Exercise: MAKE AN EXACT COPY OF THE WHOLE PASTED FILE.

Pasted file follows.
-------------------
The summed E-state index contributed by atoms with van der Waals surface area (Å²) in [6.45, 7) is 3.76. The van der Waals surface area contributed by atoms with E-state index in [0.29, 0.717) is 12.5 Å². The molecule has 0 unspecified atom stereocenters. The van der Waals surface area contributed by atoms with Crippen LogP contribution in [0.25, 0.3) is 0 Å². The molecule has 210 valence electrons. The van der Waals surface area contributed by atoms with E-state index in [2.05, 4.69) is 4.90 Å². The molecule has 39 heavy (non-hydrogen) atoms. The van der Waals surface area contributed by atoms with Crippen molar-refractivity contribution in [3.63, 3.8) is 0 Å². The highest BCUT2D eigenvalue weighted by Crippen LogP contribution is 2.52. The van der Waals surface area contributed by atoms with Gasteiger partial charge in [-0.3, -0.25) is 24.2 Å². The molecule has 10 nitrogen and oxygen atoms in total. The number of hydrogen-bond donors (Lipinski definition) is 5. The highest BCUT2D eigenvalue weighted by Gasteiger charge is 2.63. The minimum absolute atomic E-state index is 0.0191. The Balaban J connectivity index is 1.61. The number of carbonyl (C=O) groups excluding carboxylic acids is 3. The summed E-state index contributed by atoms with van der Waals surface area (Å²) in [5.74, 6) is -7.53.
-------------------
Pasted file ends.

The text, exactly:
The summed E-state index contributed by atoms with van der Waals surface area (Å²) in [6.45, 7) is 3.76. The van der Waals surface area contributed by atoms with E-state index in [0.29, 0.717) is 12.5 Å². The molecule has 0 unspecified atom stereocenters. The van der Waals surface area contributed by atoms with Crippen LogP contribution in [0.25, 0.3) is 0 Å². The molecule has 210 valence electrons. The van der Waals surface area contributed by atoms with E-state index in [2.05, 4.69) is 4.90 Å². The molecule has 39 heavy (non-hydrogen) atoms. The van der Waals surface area contributed by atoms with Crippen molar-refractivity contribution in [3.63, 3.8) is 0 Å². The highest BCUT2D eigenvalue weighted by Crippen LogP contribution is 2.52. The van der Waals surface area contributed by atoms with Gasteiger partial charge in [-0.3, -0.25) is 24.2 Å². The molecule has 10 nitrogen and oxygen atoms in total. The number of hydrogen-bond donors (Lipinski definition) is 5. The highest BCUT2D eigenvalue weighted by Gasteiger charge is 2.63. The minimum absolute atomic E-state index is 0.0191. The Balaban J connectivity index is 1.61. The number of carbonyl (C=O) groups excluding carboxylic acids is 3. The summed E-state index contributed by atoms with van der Waals surface area (Å²) in [5.74, 6) is -7.53.